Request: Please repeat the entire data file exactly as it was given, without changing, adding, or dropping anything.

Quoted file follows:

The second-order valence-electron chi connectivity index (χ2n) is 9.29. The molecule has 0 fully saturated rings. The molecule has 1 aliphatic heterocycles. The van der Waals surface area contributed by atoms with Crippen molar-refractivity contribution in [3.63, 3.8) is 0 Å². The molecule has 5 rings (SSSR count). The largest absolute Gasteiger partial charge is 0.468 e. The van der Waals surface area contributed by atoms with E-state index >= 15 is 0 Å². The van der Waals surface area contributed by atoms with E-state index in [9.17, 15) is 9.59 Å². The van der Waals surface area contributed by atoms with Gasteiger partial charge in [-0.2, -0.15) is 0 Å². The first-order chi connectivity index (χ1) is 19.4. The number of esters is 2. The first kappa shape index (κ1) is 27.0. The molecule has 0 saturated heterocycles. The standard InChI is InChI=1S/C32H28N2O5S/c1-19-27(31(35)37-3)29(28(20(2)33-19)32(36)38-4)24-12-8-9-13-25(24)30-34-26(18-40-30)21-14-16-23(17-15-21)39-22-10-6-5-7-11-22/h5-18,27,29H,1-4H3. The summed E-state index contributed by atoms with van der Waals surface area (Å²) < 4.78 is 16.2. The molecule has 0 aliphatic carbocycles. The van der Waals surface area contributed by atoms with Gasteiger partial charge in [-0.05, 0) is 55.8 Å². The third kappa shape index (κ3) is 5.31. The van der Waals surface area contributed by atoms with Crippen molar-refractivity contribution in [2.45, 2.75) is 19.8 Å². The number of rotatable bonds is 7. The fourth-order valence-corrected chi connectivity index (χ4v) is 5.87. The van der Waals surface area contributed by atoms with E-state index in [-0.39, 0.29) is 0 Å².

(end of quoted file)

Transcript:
The second-order valence-electron chi connectivity index (χ2n) is 9.29. The molecule has 0 fully saturated rings. The molecule has 1 aliphatic heterocycles. The van der Waals surface area contributed by atoms with Crippen molar-refractivity contribution in [3.63, 3.8) is 0 Å². The molecule has 5 rings (SSSR count). The largest absolute Gasteiger partial charge is 0.468 e. The van der Waals surface area contributed by atoms with E-state index >= 15 is 0 Å². The van der Waals surface area contributed by atoms with E-state index in [9.17, 15) is 9.59 Å². The van der Waals surface area contributed by atoms with Gasteiger partial charge in [-0.2, -0.15) is 0 Å². The first-order chi connectivity index (χ1) is 19.4. The number of esters is 2. The first kappa shape index (κ1) is 27.0. The molecule has 0 saturated heterocycles. The standard InChI is InChI=1S/C32H28N2O5S/c1-19-27(31(35)37-3)29(28(20(2)33-19)32(36)38-4)24-12-8-9-13-25(24)30-34-26(18-40-30)21-14-16-23(17-15-21)39-22-10-6-5-7-11-22/h5-18,27,29H,1-4H3. The summed E-state index contributed by atoms with van der Waals surface area (Å²) < 4.78 is 16.2. The molecule has 0 aliphatic carbocycles. The van der Waals surface area contributed by atoms with Gasteiger partial charge in [-0.05, 0) is 55.8 Å². The third kappa shape index (κ3) is 5.31. The van der Waals surface area contributed by atoms with Crippen molar-refractivity contribution in [2.45, 2.75) is 19.8 Å². The number of rotatable bonds is 7. The fourth-order valence-corrected chi connectivity index (χ4v) is 5.87. The van der Waals surface area contributed by atoms with E-state index in [-0.39, 0.29) is 0 Å².